A policy analysis of waste management legislation in Canada and Germany with a focus on the polluter pays principle


University of British Columbia

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Master of Laws - LLM




My thesis critically examines the legal approach to waste management that Canada and Germany have taken over the past twenty years. Waste management offers an excellent paradigm for understanding pollution issues in general, as waste disposal, in one form or another, lies at the root of all pollution. As a highly visible environmental problem, waste has earned a great deal of attention from environmental policy and law makers. Waste management law represents a "microcosm" of environmental law, and thus offers a particularly suitable context for analysing the development of modern environmental policy. Environmental degradation is caused by the aggregated decisions of all members of society. This implies that everyone must be involved in the effort to reestablish the vital link between the eco-system and the economy. Some argue that environmental problems result from market failure and that polluters must be given an incentive to consider environmental issues as a cost factor in their decision-making. Since its development in the 1970s in the economic context, the polluter pays principle has become a basic element of environmental policy, serving as an instrument to determine who should bear responsibility for environmental protection. In my thesis, I examine how this concept has been integrated into national policies. In particular, I analyse the implementation of the principle in the context of contaminated sites remediation and of recycling, where new concepts of environmental responsibility have emerged. The polluter pays principle is a promising concept for finding a solution to certain environmental problems. If the necessary ecological reforms are to take place, however, law and policy require a moral dimension to change people's attitude towards their environment. Environmental policy cannot be left to the uncertainties of profit signals in the market place, as a strategic approach in both space and time mandates an active role for government. The aim of this thesis is to point out some of the ways in which Canadian and German environmental policy, as implemented in waste law, has tried to cope with the complex issue of environmental protection and, in particular, whether and how a new concept of individual responsibility for the environment has gained recognition.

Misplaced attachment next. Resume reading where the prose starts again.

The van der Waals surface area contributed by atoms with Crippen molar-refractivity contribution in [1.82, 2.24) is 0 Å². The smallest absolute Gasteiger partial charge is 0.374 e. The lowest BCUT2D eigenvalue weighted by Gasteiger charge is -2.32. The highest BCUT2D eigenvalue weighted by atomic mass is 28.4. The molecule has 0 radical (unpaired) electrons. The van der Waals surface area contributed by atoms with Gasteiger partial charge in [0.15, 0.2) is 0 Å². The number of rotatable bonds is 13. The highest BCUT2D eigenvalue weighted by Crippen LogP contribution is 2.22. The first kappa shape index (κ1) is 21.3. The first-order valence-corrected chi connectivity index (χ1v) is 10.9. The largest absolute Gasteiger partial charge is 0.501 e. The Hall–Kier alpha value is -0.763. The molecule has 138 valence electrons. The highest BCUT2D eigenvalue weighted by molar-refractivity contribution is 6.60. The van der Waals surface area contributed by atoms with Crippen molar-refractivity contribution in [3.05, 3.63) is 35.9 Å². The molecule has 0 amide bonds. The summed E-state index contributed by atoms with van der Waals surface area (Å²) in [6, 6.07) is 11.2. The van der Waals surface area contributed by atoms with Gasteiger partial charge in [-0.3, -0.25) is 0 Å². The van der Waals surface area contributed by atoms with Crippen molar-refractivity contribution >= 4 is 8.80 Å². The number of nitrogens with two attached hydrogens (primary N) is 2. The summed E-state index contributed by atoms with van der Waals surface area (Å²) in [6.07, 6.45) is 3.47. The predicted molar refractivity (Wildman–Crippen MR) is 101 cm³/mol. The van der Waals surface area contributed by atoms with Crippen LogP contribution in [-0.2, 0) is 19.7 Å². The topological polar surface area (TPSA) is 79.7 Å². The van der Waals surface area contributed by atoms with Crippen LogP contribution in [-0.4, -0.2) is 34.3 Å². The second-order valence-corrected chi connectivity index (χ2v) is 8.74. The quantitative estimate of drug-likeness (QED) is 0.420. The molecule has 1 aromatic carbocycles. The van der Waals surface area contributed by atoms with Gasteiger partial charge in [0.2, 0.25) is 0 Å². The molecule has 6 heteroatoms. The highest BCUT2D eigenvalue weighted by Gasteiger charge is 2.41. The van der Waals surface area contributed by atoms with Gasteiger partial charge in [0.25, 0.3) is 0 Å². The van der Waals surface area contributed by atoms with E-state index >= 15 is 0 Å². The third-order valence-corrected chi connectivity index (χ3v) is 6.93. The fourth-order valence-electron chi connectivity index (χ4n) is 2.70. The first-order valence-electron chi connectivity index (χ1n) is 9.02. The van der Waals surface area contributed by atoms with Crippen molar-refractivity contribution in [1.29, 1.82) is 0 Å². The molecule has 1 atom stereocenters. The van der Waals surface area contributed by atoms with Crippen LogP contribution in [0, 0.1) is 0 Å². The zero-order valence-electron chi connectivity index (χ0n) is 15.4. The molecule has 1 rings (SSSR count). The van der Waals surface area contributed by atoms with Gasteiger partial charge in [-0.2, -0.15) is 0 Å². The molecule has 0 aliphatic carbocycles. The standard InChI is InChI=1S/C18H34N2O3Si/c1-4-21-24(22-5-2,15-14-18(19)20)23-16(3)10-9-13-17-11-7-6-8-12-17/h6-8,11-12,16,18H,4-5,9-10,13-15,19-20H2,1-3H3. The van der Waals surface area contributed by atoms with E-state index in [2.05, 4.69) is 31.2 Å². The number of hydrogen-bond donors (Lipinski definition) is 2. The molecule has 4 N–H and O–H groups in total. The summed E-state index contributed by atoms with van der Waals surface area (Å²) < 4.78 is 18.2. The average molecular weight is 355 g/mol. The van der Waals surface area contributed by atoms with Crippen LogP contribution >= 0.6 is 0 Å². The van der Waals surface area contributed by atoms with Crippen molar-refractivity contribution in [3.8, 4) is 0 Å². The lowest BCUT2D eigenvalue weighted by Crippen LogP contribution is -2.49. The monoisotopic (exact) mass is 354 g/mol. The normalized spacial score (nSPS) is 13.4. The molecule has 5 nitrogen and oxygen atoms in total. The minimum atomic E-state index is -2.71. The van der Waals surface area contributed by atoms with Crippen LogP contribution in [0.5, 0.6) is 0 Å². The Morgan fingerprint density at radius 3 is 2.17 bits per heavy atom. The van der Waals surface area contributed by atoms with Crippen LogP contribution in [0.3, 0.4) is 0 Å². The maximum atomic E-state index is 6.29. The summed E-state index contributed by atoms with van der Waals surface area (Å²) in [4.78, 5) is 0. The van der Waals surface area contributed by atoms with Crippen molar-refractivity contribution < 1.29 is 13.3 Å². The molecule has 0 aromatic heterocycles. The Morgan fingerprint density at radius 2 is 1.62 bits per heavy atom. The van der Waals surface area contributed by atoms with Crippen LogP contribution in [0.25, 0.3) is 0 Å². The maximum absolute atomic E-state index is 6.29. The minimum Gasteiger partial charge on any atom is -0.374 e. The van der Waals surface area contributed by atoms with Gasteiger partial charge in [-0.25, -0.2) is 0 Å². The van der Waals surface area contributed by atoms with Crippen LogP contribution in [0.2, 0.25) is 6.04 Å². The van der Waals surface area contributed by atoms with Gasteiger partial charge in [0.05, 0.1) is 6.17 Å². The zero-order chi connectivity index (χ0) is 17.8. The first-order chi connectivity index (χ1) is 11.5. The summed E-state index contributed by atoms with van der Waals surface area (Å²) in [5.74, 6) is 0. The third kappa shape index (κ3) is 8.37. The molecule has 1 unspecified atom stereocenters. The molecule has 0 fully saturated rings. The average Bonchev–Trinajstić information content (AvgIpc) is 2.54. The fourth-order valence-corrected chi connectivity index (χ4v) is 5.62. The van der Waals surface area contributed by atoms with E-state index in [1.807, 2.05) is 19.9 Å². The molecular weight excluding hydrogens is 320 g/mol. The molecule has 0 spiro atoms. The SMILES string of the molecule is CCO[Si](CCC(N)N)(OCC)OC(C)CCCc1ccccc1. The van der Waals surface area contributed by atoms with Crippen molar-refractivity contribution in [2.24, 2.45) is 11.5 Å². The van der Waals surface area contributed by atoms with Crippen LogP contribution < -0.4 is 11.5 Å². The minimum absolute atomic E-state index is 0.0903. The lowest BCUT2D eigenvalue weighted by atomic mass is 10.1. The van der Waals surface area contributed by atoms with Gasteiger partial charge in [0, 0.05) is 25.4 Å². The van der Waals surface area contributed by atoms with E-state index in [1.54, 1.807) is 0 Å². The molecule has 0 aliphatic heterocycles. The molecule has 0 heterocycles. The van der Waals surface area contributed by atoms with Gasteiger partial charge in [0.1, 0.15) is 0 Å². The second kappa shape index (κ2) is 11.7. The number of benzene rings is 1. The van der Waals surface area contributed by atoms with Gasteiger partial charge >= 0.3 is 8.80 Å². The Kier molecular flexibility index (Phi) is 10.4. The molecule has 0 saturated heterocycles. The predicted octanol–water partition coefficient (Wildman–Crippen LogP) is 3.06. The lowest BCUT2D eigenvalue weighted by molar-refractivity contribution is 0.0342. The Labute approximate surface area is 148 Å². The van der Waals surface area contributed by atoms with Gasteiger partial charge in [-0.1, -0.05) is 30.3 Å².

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Law, Peter A. Allard School of